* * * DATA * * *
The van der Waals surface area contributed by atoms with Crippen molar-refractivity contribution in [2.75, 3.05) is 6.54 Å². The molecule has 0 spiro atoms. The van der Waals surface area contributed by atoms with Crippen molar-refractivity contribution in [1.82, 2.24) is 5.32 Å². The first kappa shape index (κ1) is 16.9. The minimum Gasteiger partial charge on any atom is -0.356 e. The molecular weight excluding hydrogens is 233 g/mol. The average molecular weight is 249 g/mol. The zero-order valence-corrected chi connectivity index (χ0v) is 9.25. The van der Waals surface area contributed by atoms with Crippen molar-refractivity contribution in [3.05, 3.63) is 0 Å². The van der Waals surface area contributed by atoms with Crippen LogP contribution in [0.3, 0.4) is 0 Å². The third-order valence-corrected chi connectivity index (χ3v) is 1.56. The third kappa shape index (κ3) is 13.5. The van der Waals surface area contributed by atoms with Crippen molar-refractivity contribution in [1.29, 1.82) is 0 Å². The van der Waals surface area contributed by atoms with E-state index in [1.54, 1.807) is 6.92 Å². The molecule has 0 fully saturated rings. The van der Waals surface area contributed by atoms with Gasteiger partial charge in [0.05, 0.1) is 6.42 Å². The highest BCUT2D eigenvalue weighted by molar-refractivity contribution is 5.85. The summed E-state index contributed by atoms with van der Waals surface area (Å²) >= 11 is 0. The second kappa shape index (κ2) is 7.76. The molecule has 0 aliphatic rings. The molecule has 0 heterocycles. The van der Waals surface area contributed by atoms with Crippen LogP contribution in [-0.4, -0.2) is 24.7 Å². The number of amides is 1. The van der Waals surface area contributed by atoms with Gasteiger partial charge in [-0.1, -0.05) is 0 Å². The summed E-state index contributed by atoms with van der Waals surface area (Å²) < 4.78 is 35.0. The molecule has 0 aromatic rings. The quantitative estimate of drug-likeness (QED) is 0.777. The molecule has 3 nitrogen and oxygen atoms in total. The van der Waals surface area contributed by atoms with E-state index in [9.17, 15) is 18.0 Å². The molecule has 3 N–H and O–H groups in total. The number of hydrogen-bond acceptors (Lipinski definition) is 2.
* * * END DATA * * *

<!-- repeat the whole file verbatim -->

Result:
The van der Waals surface area contributed by atoms with Crippen molar-refractivity contribution in [2.75, 3.05) is 6.54 Å². The molecule has 0 spiro atoms. The van der Waals surface area contributed by atoms with Crippen molar-refractivity contribution in [1.82, 2.24) is 5.32 Å². The first kappa shape index (κ1) is 16.9. The minimum Gasteiger partial charge on any atom is -0.356 e. The molecular weight excluding hydrogens is 233 g/mol. The average molecular weight is 249 g/mol. The zero-order valence-corrected chi connectivity index (χ0v) is 9.25. The van der Waals surface area contributed by atoms with Crippen molar-refractivity contribution in [3.05, 3.63) is 0 Å². The van der Waals surface area contributed by atoms with Crippen LogP contribution in [0.3, 0.4) is 0 Å². The third-order valence-corrected chi connectivity index (χ3v) is 1.56. The third kappa shape index (κ3) is 13.5. The van der Waals surface area contributed by atoms with Crippen molar-refractivity contribution in [1.29, 1.82) is 0 Å². The van der Waals surface area contributed by atoms with E-state index in [1.54, 1.807) is 6.92 Å². The molecule has 0 fully saturated rings. The van der Waals surface area contributed by atoms with Gasteiger partial charge in [0.05, 0.1) is 6.42 Å². The highest BCUT2D eigenvalue weighted by molar-refractivity contribution is 5.85. The summed E-state index contributed by atoms with van der Waals surface area (Å²) >= 11 is 0. The second kappa shape index (κ2) is 7.76. The molecule has 0 aliphatic rings. The molecule has 0 heterocycles. The van der Waals surface area contributed by atoms with Crippen LogP contribution in [-0.4, -0.2) is 24.7 Å². The number of amides is 1. The van der Waals surface area contributed by atoms with Gasteiger partial charge in [-0.1, -0.05) is 0 Å². The summed E-state index contributed by atoms with van der Waals surface area (Å²) < 4.78 is 35.0. The molecule has 0 aromatic rings. The quantitative estimate of drug-likeness (QED) is 0.777. The molecule has 3 nitrogen and oxygen atoms in total. The van der Waals surface area contributed by atoms with E-state index in [9.17, 15) is 18.0 Å². The molecule has 3 N–H and O–H groups in total. The number of hydrogen-bond acceptors (Lipinski definition) is 2.